To be frank, Beeper is impressive and if I could change a few things they would be.the ability to have multiple accounts. For example I would love to be able to finally have one client for the multiple Signal accounts (I have one for my personal and work mobiles). This might be a limitation of Signal, but it would be great if I could spin up 2 bridges. I say this as I added 2 slack accounts and could add more with ease.

Right now Beeper is very much work in progress, but its got most of the key features.  I don’t feel like I have fully added the networks yet as I hold on to apps like Android messages due to RCS and scheduled messages. I could add Twitter and Discord but I’m quite happy with my Mastodon clients and cross posting to Twitter. Although I might hook up my ianforrester account on twitter just to see what its like in beeper. I even consider setting up Telegram, i-message, etc accounts just because I can now without the stress.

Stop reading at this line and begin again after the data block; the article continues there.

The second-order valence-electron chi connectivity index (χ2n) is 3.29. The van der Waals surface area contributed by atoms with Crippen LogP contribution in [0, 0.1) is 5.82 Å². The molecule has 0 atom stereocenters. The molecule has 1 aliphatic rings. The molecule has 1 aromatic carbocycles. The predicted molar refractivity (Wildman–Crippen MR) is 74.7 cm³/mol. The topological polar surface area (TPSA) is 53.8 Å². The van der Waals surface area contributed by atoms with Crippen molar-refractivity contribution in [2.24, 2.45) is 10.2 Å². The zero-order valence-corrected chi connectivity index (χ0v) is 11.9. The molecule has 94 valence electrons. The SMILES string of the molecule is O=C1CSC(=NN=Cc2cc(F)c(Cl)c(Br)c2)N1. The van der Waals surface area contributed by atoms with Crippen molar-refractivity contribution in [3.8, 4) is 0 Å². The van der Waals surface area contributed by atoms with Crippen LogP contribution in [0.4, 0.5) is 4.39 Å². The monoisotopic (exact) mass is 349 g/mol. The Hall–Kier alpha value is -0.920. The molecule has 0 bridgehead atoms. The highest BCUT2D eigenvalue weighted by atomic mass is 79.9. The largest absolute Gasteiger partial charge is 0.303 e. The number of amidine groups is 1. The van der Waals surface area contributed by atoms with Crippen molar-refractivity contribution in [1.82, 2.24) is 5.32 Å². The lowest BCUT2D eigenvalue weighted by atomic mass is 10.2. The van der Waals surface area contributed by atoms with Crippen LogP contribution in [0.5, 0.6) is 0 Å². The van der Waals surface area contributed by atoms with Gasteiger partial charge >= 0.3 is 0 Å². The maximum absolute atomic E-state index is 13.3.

I forgot, Beeper doesn’t replace the existing messaging systems, meaning when I finally hooked up Android messages, I can still send scheduled messages and RCS from the app. But reply and send general messages from Beeper.

The network diagram at the very top is actually slight wrong because Beeper sits within the Matrix network and once I understood this via the support channel. It became clear I could easily share things between all my mobiles and laptop with ease. Bit like how I use Signal’s personal space/notes to yourself. I haven’t tried connecting to any of the Matrix systems I’m part of like publicspaces, sdeps or redecentralise. But I’ll give it a try over the next few days.

I like Beeper, but do long to setup my own bridges in a docker container or rasberrypi in the near future. Is 10$ a month quite a bit expensive for this? Maybe but only because I am still getting use to it and not fully using it. I think if I was using it for everything, 10$ a month would great value. Its a good business model, as most won’t or can’t run their own bridge server. (I have already looked to see if Yuno host has support or not)

I look forward to the regular updates and seeing it mature into something unique.



Funny enough I heard Beeper on Twit.TV’s all about android too. The person who wrote in didn’t blur any of his conversations and contacts which I would say is super brave or not thinking things fully through? However its interesting to see someone else also using Beeper and the reaction to it from people not fully aware of